The End of the World As We Know It
The year is 2027…the world is in chaos…and humans can no longer procreate.
It is enough to make anyone say they don’t feel fine, and it is the basic plot of Alfonso Cuarón late-2006 release Children of Men – a film that has made several critics write addendums to their year-end Best of lists.
You know what, Children of Men should make anyone, including me, try to go back in time and try to amend certain choices. I’m not talking about silly lists anymore, but about the choices we make every day because they will be our undoing.
Yeah, it is that powerful a film.
Grim beyond the breaking point, the reality of this world is never quite fully explained (or, better yet, understood). Not that it matters greatly. Mysterious factors have rendered the Earth's population infertile – that’s all we need to be concerned with, really – and Great Britain is one of the few functioning countries left in the world, although it is being run with a totalitarian fist and foreign-born citizens are being deported without mercy.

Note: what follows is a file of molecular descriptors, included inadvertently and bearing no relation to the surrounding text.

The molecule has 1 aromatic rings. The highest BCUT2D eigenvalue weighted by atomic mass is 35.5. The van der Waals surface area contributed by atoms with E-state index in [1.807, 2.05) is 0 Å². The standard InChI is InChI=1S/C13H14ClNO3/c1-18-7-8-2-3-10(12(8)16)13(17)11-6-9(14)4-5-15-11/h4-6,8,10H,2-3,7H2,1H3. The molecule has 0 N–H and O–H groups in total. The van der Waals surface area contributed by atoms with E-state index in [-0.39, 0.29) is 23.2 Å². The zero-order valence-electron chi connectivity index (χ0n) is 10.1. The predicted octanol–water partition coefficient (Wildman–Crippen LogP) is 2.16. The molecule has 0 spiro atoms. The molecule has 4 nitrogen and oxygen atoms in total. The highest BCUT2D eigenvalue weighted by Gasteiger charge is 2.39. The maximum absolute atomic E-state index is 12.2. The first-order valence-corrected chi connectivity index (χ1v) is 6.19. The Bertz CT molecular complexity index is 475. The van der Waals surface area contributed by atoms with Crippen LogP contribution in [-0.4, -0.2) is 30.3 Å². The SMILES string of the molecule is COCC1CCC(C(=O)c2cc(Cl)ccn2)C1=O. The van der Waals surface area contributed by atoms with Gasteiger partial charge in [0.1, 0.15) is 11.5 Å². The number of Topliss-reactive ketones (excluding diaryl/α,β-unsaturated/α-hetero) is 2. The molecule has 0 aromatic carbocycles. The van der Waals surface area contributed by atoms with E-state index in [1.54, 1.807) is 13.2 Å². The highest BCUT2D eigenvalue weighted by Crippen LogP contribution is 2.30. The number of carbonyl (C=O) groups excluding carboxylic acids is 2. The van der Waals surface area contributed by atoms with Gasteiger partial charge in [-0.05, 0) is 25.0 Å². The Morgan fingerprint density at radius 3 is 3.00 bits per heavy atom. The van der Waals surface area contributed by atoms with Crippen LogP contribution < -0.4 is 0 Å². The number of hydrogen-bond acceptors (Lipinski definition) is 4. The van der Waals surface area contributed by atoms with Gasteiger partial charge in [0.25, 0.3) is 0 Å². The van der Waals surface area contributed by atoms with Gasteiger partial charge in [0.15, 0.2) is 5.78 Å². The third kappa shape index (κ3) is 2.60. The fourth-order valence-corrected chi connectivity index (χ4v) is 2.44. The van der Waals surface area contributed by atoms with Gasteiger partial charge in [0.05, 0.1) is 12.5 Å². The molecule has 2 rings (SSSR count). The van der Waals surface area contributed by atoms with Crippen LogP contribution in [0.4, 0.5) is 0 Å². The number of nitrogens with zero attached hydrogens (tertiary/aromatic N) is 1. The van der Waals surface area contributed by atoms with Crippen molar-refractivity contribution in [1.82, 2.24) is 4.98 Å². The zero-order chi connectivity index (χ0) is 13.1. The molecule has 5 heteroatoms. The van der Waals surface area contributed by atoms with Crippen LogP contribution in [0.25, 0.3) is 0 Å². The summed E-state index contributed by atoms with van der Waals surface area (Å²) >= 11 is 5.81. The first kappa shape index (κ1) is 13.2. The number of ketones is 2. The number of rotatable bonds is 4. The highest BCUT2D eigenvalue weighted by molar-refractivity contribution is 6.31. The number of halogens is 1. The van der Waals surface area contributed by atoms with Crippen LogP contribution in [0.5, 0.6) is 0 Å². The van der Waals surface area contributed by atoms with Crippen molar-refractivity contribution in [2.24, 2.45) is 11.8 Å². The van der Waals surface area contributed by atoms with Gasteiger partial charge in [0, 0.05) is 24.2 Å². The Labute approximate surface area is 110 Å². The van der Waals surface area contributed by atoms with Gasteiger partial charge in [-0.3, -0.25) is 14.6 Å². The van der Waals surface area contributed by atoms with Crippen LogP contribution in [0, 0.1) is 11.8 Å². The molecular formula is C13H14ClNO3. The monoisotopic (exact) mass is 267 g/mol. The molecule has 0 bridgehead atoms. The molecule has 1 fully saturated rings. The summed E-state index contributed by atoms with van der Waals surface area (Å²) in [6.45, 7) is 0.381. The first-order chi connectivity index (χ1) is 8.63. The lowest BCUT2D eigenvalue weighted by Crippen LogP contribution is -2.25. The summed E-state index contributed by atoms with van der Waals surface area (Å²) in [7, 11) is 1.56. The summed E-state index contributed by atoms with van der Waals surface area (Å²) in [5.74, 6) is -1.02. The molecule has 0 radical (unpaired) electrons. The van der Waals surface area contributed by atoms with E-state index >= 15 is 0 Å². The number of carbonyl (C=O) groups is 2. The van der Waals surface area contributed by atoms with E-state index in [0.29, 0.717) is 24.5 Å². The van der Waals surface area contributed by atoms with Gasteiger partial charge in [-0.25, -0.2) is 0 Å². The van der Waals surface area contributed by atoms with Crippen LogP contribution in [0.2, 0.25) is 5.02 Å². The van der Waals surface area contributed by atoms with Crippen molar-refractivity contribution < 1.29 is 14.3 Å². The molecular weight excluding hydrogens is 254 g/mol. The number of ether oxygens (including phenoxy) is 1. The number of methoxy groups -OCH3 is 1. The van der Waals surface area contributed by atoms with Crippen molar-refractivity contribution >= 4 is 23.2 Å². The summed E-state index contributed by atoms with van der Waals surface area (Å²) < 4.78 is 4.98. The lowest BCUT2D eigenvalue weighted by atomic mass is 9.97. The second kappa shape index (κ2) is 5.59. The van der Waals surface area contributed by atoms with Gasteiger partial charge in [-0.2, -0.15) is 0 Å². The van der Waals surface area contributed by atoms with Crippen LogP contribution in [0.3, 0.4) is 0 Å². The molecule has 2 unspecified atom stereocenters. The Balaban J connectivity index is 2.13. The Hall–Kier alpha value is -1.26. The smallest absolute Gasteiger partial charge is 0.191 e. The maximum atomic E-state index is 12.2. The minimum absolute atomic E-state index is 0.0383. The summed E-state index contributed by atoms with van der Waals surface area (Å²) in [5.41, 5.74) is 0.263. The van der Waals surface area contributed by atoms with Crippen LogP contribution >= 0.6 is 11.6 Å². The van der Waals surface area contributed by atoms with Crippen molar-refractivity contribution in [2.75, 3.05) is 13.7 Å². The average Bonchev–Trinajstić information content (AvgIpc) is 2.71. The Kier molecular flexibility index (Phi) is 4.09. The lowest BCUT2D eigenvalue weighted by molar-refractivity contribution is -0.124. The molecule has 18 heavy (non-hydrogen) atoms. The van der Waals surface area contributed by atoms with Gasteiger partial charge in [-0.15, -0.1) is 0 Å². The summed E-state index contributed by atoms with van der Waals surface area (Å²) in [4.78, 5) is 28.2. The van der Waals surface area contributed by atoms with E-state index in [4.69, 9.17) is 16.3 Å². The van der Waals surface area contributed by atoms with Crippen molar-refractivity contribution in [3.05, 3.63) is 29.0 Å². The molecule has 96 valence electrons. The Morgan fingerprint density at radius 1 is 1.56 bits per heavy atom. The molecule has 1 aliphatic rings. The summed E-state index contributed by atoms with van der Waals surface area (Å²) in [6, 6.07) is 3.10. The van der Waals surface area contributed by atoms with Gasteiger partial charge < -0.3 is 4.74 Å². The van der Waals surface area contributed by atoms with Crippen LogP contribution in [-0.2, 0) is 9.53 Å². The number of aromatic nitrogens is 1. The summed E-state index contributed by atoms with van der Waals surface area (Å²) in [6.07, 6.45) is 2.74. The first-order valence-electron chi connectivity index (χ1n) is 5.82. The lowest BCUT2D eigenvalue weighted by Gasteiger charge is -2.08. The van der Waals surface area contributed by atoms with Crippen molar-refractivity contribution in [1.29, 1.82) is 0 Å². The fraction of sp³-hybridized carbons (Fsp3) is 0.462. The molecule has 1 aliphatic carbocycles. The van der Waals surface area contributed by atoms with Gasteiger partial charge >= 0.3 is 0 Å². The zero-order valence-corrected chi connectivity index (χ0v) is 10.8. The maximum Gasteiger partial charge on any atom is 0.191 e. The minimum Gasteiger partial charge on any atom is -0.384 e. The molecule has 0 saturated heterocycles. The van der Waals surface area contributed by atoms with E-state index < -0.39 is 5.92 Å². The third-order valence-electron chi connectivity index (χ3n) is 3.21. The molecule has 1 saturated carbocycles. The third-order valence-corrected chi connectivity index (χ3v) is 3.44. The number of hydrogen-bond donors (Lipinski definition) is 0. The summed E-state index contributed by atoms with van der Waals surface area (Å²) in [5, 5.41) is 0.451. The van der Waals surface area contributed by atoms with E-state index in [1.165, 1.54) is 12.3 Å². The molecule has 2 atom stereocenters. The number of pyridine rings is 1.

The future, ironically enough, lies deep inside a refugee named Kee (fantastic newcomer Clare-Hope Ashitey), whom freedom fighter Julian (Julianne Moore) has entrusted old lover and former fellow fighter Theo (a phenomenal Clive Owen, whose brutish cynicism gives way to becoming heroism in a performance that shan’t be overlooked) to smuggle out of London to safety.
This miraculously pregnant woman is the key to a new tomorrow, and Theo is her gateway. And as heavy as the theme of the film might sound, Children of Men is key to our present’s film experience.
My Rating ****
Photo: Universal Pictures.